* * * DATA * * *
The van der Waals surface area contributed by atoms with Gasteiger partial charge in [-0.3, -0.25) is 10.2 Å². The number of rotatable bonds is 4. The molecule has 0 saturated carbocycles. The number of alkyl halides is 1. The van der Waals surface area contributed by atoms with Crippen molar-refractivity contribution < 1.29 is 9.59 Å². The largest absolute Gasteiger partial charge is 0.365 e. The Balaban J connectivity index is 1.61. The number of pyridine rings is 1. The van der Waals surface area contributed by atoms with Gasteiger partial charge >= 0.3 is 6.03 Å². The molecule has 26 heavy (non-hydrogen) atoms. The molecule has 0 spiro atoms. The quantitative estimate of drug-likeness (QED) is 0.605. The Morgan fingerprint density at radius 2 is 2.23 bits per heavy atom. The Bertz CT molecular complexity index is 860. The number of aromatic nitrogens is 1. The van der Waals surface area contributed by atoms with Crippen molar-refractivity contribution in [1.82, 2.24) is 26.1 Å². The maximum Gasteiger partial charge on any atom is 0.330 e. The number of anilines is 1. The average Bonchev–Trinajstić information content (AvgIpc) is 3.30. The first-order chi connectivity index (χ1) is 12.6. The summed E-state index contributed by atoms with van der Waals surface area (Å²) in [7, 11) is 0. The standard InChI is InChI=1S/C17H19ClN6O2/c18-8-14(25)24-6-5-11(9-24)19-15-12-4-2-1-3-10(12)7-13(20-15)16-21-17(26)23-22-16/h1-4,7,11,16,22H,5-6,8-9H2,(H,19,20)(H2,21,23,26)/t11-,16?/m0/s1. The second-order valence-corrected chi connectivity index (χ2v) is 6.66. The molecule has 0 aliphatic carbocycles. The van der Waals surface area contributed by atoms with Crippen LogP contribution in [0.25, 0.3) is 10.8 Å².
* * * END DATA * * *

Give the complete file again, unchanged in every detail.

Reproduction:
The van der Waals surface area contributed by atoms with Gasteiger partial charge in [-0.3, -0.25) is 10.2 Å². The number of rotatable bonds is 4. The molecule has 0 saturated carbocycles. The number of alkyl halides is 1. The van der Waals surface area contributed by atoms with Crippen molar-refractivity contribution < 1.29 is 9.59 Å². The largest absolute Gasteiger partial charge is 0.365 e. The Balaban J connectivity index is 1.61. The number of pyridine rings is 1. The van der Waals surface area contributed by atoms with Gasteiger partial charge >= 0.3 is 6.03 Å². The molecule has 26 heavy (non-hydrogen) atoms. The molecule has 0 spiro atoms. The quantitative estimate of drug-likeness (QED) is 0.605. The Morgan fingerprint density at radius 2 is 2.23 bits per heavy atom. The Bertz CT molecular complexity index is 860. The number of aromatic nitrogens is 1. The van der Waals surface area contributed by atoms with Crippen molar-refractivity contribution in [1.82, 2.24) is 26.1 Å². The maximum Gasteiger partial charge on any atom is 0.330 e. The number of anilines is 1. The average Bonchev–Trinajstić information content (AvgIpc) is 3.30. The first-order chi connectivity index (χ1) is 12.6. The summed E-state index contributed by atoms with van der Waals surface area (Å²) in [7, 11) is 0. The standard InChI is InChI=1S/C17H19ClN6O2/c18-8-14(25)24-6-5-11(9-24)19-15-12-4-2-1-3-10(12)7-13(20-15)16-21-17(26)23-22-16/h1-4,7,11,16,22H,5-6,8-9H2,(H,19,20)(H2,21,23,26)/t11-,16?/m0/s1. The second-order valence-corrected chi connectivity index (χ2v) is 6.66. The molecule has 0 aliphatic carbocycles. The van der Waals surface area contributed by atoms with Crippen LogP contribution in [0.25, 0.3) is 10.8 Å².